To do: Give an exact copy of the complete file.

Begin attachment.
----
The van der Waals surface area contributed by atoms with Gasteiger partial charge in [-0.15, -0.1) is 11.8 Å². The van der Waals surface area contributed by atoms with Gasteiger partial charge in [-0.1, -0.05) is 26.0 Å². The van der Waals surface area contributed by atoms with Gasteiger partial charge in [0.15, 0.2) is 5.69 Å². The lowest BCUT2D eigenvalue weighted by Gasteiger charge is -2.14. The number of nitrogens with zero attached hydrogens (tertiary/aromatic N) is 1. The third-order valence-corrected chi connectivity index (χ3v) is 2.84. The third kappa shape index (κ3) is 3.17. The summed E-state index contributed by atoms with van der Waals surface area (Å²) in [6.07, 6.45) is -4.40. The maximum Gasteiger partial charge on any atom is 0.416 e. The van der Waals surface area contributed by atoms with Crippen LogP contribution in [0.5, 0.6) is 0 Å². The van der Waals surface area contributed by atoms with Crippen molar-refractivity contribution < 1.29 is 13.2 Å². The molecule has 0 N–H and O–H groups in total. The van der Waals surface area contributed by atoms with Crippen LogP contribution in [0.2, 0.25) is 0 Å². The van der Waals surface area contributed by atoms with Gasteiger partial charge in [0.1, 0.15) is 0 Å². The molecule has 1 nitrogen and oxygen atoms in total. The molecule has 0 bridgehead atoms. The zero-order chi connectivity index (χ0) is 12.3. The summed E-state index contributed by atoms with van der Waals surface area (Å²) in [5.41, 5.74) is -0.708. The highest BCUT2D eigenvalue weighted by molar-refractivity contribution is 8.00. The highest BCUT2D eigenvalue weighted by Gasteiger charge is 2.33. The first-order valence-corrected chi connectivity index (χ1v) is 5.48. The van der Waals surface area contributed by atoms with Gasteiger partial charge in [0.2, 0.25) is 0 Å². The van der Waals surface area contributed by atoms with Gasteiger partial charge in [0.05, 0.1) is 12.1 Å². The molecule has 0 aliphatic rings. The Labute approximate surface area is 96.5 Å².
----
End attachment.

The van der Waals surface area contributed by atoms with Gasteiger partial charge in [-0.15, -0.1) is 11.8 Å². The van der Waals surface area contributed by atoms with Gasteiger partial charge in [-0.1, -0.05) is 26.0 Å². The van der Waals surface area contributed by atoms with Gasteiger partial charge in [0.15, 0.2) is 5.69 Å². The lowest BCUT2D eigenvalue weighted by Gasteiger charge is -2.14. The number of nitrogens with zero attached hydrogens (tertiary/aromatic N) is 1. The third-order valence-corrected chi connectivity index (χ3v) is 2.84. The third kappa shape index (κ3) is 3.17. The summed E-state index contributed by atoms with van der Waals surface area (Å²) in [6.07, 6.45) is -4.40. The maximum Gasteiger partial charge on any atom is 0.416 e. The van der Waals surface area contributed by atoms with Crippen LogP contribution in [0.5, 0.6) is 0 Å². The van der Waals surface area contributed by atoms with Crippen molar-refractivity contribution < 1.29 is 13.2 Å². The molecule has 0 N–H and O–H groups in total. The van der Waals surface area contributed by atoms with Crippen LogP contribution in [0.2, 0.25) is 0 Å². The van der Waals surface area contributed by atoms with Gasteiger partial charge in [0.1, 0.15) is 0 Å². The molecule has 1 nitrogen and oxygen atoms in total. The molecule has 0 bridgehead atoms. The zero-order chi connectivity index (χ0) is 12.3. The summed E-state index contributed by atoms with van der Waals surface area (Å²) in [5.41, 5.74) is -0.708. The highest BCUT2D eigenvalue weighted by molar-refractivity contribution is 8.00. The highest BCUT2D eigenvalue weighted by Gasteiger charge is 2.33. The first-order valence-corrected chi connectivity index (χ1v) is 5.48. The van der Waals surface area contributed by atoms with Gasteiger partial charge in [0.2, 0.25) is 0 Å². The van der Waals surface area contributed by atoms with Gasteiger partial charge in [0.05, 0.1) is 12.1 Å². The molecule has 0 aliphatic rings. The Labute approximate surface area is 96.5 Å².